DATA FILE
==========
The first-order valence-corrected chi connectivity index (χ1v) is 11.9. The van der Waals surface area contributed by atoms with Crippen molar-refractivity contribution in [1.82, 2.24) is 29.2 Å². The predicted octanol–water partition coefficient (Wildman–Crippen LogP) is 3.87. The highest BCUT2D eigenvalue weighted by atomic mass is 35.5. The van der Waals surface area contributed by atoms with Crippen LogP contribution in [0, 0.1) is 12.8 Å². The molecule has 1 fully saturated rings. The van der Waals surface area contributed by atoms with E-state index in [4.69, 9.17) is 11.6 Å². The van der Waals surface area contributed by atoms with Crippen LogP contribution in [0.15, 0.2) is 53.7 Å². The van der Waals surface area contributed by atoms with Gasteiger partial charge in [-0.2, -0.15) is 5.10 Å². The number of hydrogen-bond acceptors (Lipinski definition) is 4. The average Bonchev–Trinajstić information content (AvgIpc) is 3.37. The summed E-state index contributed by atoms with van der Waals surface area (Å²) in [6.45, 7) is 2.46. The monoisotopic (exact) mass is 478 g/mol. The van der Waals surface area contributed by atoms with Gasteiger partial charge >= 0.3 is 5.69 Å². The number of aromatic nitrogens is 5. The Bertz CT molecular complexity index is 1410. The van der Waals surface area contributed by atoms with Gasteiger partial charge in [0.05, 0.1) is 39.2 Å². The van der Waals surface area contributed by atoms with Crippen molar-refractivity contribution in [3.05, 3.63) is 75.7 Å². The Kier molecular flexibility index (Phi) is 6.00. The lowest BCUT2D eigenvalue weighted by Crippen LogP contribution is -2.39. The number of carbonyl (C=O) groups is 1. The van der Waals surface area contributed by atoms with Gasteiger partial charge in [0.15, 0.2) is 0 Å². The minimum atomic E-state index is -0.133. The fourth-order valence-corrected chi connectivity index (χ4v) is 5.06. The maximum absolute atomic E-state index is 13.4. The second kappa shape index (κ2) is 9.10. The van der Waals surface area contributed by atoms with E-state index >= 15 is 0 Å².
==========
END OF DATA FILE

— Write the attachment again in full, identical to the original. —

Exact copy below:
The first-order valence-corrected chi connectivity index (χ1v) is 11.9. The van der Waals surface area contributed by atoms with Crippen molar-refractivity contribution in [1.82, 2.24) is 29.2 Å². The predicted octanol–water partition coefficient (Wildman–Crippen LogP) is 3.87. The highest BCUT2D eigenvalue weighted by atomic mass is 35.5. The van der Waals surface area contributed by atoms with Crippen LogP contribution in [0, 0.1) is 12.8 Å². The molecule has 1 fully saturated rings. The van der Waals surface area contributed by atoms with E-state index in [4.69, 9.17) is 11.6 Å². The van der Waals surface area contributed by atoms with Crippen LogP contribution in [0.15, 0.2) is 53.7 Å². The van der Waals surface area contributed by atoms with Gasteiger partial charge in [-0.2, -0.15) is 5.10 Å². The number of hydrogen-bond acceptors (Lipinski definition) is 4. The average Bonchev–Trinajstić information content (AvgIpc) is 3.37. The summed E-state index contributed by atoms with van der Waals surface area (Å²) in [6.45, 7) is 2.46. The monoisotopic (exact) mass is 478 g/mol. The van der Waals surface area contributed by atoms with Gasteiger partial charge >= 0.3 is 5.69 Å². The number of aromatic nitrogens is 5. The Bertz CT molecular complexity index is 1410. The van der Waals surface area contributed by atoms with Gasteiger partial charge in [0.05, 0.1) is 39.2 Å². The van der Waals surface area contributed by atoms with Crippen molar-refractivity contribution in [3.05, 3.63) is 75.7 Å². The Kier molecular flexibility index (Phi) is 6.00. The lowest BCUT2D eigenvalue weighted by Crippen LogP contribution is -2.39. The number of carbonyl (C=O) groups is 1. The van der Waals surface area contributed by atoms with Gasteiger partial charge in [0.15, 0.2) is 0 Å². The minimum atomic E-state index is -0.133. The fourth-order valence-corrected chi connectivity index (χ4v) is 5.06. The maximum absolute atomic E-state index is 13.4. The second kappa shape index (κ2) is 9.10. The van der Waals surface area contributed by atoms with E-state index >= 15 is 0 Å².